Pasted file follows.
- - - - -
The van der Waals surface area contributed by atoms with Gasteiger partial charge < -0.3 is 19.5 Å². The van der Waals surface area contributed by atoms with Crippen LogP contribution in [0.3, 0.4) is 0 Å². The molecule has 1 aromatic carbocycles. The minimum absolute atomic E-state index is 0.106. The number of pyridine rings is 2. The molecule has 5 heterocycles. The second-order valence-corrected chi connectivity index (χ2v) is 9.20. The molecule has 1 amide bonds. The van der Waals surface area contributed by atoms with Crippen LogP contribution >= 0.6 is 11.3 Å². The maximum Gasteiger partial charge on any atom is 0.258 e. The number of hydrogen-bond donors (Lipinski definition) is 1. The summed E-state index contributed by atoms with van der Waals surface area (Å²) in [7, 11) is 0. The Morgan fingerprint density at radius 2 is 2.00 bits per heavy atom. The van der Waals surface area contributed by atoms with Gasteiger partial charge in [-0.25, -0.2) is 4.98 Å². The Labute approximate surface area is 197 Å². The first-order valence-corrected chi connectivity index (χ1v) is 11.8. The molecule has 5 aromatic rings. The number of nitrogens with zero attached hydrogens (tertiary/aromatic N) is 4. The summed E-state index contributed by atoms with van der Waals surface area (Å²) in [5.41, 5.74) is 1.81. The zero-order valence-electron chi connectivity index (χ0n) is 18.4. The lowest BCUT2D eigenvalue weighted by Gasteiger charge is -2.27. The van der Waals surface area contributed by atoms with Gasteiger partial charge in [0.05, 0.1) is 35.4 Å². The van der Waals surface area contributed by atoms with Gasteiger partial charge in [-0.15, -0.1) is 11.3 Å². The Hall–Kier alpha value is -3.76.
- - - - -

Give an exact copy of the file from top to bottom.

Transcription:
The van der Waals surface area contributed by atoms with Gasteiger partial charge < -0.3 is 19.5 Å². The van der Waals surface area contributed by atoms with Crippen LogP contribution in [0.3, 0.4) is 0 Å². The molecule has 1 aromatic carbocycles. The minimum absolute atomic E-state index is 0.106. The number of pyridine rings is 2. The molecule has 5 heterocycles. The second-order valence-corrected chi connectivity index (χ2v) is 9.20. The molecule has 1 amide bonds. The van der Waals surface area contributed by atoms with Crippen LogP contribution >= 0.6 is 11.3 Å². The maximum Gasteiger partial charge on any atom is 0.258 e. The number of hydrogen-bond donors (Lipinski definition) is 1. The summed E-state index contributed by atoms with van der Waals surface area (Å²) in [7, 11) is 0. The Morgan fingerprint density at radius 2 is 2.00 bits per heavy atom. The van der Waals surface area contributed by atoms with Gasteiger partial charge in [-0.25, -0.2) is 4.98 Å². The Labute approximate surface area is 197 Å². The first-order valence-corrected chi connectivity index (χ1v) is 11.8. The molecule has 5 aromatic rings. The number of nitrogens with zero attached hydrogens (tertiary/aromatic N) is 4. The summed E-state index contributed by atoms with van der Waals surface area (Å²) in [5.41, 5.74) is 1.81. The zero-order valence-electron chi connectivity index (χ0n) is 18.4. The lowest BCUT2D eigenvalue weighted by Gasteiger charge is -2.27. The van der Waals surface area contributed by atoms with Gasteiger partial charge in [0.05, 0.1) is 35.4 Å². The van der Waals surface area contributed by atoms with Gasteiger partial charge in [-0.15, -0.1) is 11.3 Å². The Hall–Kier alpha value is -3.76.